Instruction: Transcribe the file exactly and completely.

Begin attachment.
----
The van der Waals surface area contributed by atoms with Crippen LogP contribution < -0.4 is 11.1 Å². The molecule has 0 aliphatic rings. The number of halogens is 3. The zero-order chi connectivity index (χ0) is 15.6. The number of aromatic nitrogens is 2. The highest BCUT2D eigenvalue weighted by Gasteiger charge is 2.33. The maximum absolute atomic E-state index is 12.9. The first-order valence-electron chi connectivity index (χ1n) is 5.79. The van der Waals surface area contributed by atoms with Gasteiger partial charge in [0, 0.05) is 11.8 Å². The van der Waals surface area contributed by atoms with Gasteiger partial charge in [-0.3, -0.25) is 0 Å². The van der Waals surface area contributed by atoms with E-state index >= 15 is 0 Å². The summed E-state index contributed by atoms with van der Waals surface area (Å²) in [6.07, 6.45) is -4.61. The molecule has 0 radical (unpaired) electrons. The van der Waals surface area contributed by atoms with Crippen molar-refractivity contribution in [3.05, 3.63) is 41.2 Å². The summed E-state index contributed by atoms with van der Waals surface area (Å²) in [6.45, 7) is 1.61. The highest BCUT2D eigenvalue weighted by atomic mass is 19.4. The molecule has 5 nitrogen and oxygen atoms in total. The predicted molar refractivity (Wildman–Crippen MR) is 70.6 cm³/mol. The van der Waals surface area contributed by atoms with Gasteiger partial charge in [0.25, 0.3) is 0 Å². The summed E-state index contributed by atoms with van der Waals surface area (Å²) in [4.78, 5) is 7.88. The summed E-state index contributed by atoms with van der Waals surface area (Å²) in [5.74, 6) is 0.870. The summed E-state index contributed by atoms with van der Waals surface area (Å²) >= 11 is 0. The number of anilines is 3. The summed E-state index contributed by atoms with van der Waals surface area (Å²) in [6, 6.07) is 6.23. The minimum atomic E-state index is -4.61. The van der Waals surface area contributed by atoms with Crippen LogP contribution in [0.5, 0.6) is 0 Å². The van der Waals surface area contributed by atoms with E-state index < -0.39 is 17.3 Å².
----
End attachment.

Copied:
The van der Waals surface area contributed by atoms with Crippen LogP contribution < -0.4 is 11.1 Å². The molecule has 0 aliphatic rings. The number of halogens is 3. The zero-order chi connectivity index (χ0) is 15.6. The number of aromatic nitrogens is 2. The highest BCUT2D eigenvalue weighted by Gasteiger charge is 2.33. The maximum absolute atomic E-state index is 12.9. The first-order valence-electron chi connectivity index (χ1n) is 5.79. The van der Waals surface area contributed by atoms with Gasteiger partial charge in [0, 0.05) is 11.8 Å². The van der Waals surface area contributed by atoms with Gasteiger partial charge in [-0.3, -0.25) is 0 Å². The van der Waals surface area contributed by atoms with E-state index >= 15 is 0 Å². The summed E-state index contributed by atoms with van der Waals surface area (Å²) in [6.07, 6.45) is -4.61. The molecule has 0 radical (unpaired) electrons. The van der Waals surface area contributed by atoms with Crippen molar-refractivity contribution in [3.05, 3.63) is 41.2 Å². The summed E-state index contributed by atoms with van der Waals surface area (Å²) in [6.45, 7) is 1.61. The highest BCUT2D eigenvalue weighted by atomic mass is 19.4. The molecule has 5 nitrogen and oxygen atoms in total. The predicted molar refractivity (Wildman–Crippen MR) is 70.6 cm³/mol. The van der Waals surface area contributed by atoms with Gasteiger partial charge in [0.25, 0.3) is 0 Å². The summed E-state index contributed by atoms with van der Waals surface area (Å²) in [4.78, 5) is 7.88. The summed E-state index contributed by atoms with van der Waals surface area (Å²) in [5.74, 6) is 0.870. The summed E-state index contributed by atoms with van der Waals surface area (Å²) >= 11 is 0. The number of anilines is 3. The summed E-state index contributed by atoms with van der Waals surface area (Å²) in [6, 6.07) is 6.23. The minimum atomic E-state index is -4.61. The van der Waals surface area contributed by atoms with Crippen LogP contribution in [0.5, 0.6) is 0 Å². The van der Waals surface area contributed by atoms with E-state index < -0.39 is 17.3 Å².